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Redemption - This Mortal Coil CD (album) cover




Progressive Metal

3.34 | 97 ratings

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Special Collaborator
Symphonic Team
3 stars Here is a metal album in the same vein as the type of metal you may expect from Symphony X. Fates Warning vocalist Ray Alder certainly is as good as he was with that legendary band and his voice never falters from loud high register to a gentler cadence on the softer songs. The metal is driven hard by the dextrous lead guitar work of Nick Van Dyk. He also provides keyboards where it is needed. He is joined by the rhythm of guitarist Bernie Versailles. The final piece of the band is provided by the rhythm machine of Chris Quirarte on drums and Sean Andrews on bass.

The first thing one may notice from the outset is that the riffs have a proclivity to sound like Metallica, at one point the early Metallica sound is protuberant on the first songs on the album. The voice is always sparkling and resilient, every lyric is audible, and Alder injects passion and power into his performance. The lead breaks are a part of the overall sound and they are handled deftly by the fret melting work of Van Dyk. Certain lead solos are absolutely brilliant, with speed sweep picking, pitchy squeals and fast hammer ons, especially notable on 'Dreams From The Pit', 'Noonday Devil' and 'Departure of the Pale Horse' (the best song on the album).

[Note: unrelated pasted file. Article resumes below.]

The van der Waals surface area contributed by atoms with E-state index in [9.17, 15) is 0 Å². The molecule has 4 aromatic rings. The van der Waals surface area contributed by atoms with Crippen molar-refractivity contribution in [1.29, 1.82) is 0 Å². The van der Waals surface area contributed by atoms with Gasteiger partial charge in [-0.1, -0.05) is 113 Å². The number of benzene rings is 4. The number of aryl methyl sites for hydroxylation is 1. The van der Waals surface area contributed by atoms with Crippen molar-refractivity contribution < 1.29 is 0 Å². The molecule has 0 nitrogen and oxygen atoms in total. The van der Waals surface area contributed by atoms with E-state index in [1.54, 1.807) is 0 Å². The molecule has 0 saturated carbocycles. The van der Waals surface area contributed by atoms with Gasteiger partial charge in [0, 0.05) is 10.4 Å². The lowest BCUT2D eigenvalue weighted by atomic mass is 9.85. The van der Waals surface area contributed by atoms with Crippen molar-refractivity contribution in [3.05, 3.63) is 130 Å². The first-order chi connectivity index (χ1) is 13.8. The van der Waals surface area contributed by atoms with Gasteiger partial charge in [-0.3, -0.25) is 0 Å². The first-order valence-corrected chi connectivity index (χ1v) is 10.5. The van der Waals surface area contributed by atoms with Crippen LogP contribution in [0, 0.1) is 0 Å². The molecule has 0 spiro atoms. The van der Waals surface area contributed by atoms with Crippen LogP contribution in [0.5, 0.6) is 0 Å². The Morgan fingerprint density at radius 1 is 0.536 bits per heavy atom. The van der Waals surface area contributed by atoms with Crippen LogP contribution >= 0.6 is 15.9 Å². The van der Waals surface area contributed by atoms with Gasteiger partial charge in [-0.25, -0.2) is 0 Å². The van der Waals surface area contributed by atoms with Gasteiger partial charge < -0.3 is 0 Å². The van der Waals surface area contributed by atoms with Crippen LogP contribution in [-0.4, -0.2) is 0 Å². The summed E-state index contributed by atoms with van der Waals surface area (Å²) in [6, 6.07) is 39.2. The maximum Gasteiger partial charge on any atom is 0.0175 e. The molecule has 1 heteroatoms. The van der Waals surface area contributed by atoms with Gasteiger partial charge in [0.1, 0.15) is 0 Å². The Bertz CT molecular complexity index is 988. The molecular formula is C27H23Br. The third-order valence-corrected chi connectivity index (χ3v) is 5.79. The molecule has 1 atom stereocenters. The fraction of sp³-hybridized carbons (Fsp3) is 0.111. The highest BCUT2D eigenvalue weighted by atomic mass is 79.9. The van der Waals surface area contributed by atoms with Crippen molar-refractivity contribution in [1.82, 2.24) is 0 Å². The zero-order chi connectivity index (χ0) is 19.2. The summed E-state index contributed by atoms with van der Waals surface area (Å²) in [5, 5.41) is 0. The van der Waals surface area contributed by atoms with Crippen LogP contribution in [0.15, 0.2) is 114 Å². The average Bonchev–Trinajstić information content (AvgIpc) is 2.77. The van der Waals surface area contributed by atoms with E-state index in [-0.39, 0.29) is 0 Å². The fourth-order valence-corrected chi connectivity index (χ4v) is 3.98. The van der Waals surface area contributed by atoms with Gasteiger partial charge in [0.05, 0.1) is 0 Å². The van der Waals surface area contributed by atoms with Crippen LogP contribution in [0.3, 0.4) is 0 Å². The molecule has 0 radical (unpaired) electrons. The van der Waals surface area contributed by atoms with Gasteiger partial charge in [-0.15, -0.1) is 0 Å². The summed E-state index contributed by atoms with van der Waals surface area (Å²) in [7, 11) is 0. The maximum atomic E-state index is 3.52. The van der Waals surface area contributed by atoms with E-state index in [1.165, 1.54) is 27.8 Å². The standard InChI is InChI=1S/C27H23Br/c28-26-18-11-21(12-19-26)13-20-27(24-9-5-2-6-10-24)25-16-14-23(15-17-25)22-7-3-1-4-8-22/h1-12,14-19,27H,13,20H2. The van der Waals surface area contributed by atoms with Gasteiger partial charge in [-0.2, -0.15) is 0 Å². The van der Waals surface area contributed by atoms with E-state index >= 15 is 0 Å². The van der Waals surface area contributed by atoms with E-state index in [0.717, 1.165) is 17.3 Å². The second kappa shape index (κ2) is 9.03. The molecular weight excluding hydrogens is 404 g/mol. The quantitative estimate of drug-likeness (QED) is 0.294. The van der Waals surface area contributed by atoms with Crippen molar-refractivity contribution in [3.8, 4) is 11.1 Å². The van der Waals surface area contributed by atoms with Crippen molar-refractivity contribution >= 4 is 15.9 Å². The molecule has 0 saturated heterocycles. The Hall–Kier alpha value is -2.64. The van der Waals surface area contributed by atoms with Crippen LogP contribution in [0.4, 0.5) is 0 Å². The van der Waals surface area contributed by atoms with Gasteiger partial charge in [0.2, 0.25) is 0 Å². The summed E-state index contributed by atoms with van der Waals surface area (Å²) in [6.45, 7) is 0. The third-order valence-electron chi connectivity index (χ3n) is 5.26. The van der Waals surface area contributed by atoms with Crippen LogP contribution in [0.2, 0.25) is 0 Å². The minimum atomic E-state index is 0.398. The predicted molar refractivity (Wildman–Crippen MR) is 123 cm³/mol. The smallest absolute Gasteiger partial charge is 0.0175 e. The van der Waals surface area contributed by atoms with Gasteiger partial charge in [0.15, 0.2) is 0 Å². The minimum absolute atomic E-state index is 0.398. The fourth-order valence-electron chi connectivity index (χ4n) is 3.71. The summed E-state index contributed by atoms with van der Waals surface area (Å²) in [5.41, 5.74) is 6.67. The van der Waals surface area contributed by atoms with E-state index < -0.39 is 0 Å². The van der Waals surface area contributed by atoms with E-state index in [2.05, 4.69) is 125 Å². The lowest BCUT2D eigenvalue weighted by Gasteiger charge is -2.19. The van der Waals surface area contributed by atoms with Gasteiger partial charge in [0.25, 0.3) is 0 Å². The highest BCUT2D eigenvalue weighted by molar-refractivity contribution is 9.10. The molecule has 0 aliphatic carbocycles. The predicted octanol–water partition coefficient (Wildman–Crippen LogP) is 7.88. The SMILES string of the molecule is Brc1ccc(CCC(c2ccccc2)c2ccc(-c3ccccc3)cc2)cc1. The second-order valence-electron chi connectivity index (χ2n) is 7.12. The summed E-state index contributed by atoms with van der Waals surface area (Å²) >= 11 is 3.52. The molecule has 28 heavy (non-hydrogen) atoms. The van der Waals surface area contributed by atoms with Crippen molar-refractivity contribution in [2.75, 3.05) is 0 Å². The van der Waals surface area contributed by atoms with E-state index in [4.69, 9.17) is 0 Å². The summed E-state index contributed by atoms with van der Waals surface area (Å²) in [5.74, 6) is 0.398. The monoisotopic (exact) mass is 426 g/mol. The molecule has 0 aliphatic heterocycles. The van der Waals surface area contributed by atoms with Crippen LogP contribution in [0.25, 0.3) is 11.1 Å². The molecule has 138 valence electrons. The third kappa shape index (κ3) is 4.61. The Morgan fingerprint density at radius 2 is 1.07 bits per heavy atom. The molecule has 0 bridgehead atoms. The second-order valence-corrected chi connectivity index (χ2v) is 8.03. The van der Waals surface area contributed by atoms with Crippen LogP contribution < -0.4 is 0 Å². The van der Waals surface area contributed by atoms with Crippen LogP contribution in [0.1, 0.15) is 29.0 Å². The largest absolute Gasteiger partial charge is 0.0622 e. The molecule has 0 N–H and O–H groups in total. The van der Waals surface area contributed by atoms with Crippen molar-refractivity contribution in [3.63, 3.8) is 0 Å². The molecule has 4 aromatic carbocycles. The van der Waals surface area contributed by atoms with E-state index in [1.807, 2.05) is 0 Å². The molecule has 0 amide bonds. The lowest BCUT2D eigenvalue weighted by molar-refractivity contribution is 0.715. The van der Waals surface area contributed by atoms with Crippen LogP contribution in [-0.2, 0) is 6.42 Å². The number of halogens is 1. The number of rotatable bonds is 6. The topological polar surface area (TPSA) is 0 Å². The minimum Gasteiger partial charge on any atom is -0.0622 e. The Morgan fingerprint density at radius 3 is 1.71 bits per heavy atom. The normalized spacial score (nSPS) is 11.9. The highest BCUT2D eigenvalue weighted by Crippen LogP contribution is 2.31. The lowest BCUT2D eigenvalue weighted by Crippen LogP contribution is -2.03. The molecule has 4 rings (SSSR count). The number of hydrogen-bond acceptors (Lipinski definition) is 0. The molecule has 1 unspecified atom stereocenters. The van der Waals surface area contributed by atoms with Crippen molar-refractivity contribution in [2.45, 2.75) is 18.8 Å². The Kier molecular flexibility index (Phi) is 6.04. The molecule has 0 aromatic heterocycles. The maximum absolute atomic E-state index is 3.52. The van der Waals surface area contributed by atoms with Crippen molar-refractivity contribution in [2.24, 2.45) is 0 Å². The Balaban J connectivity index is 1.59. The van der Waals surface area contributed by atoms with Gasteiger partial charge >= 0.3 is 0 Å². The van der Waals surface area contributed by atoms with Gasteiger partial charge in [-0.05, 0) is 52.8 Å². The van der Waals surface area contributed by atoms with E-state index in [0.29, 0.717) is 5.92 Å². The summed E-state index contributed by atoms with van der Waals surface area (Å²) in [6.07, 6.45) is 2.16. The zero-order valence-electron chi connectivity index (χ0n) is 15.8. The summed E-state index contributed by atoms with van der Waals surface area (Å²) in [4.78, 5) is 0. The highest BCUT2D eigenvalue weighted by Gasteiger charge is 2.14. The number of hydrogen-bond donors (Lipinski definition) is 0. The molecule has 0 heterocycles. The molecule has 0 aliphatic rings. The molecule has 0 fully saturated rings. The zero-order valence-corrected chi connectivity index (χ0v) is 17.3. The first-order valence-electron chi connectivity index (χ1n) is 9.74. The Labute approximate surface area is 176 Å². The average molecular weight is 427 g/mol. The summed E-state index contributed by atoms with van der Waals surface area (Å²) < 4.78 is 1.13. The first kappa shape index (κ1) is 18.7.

The vocal work is astonishing at times, the high falsetto comes into play often and is never overbearing, rather part of the passionate thematic content, such as on 'Perfect' or 'Begin Again'. There is a type of concept on the album revolving around Biblical references such as the fall of the devil and temptation in the garden, and of course at the end Revelation is referenced in the awesome mini epic 'Departure of the Pale Horse'. The album seems to become more progressive in style the further into it especially with the ethereal intro to 'Noonday Devil' and the time sig structure of 'Let It Rain'.

The quieter songs are always an excellent balance to all the shredding. The guitars are downtuned to emit the classic galloping riff style often heard in 80s metal. The band have an approach to their music that is at times dark in content, (especially on the section where whispered voices tell the protagonist that they are alone in the dark and prayer is useless), but the sound is not offensive, due to easy listening vocals, and neither ground breaking in terms of innovation. The album will appeal to listeners with a penchant for Symphony X or Dream Theater, and that is perhaps my highest recommendation.

AtomicCrimsonRush | 3/5 |


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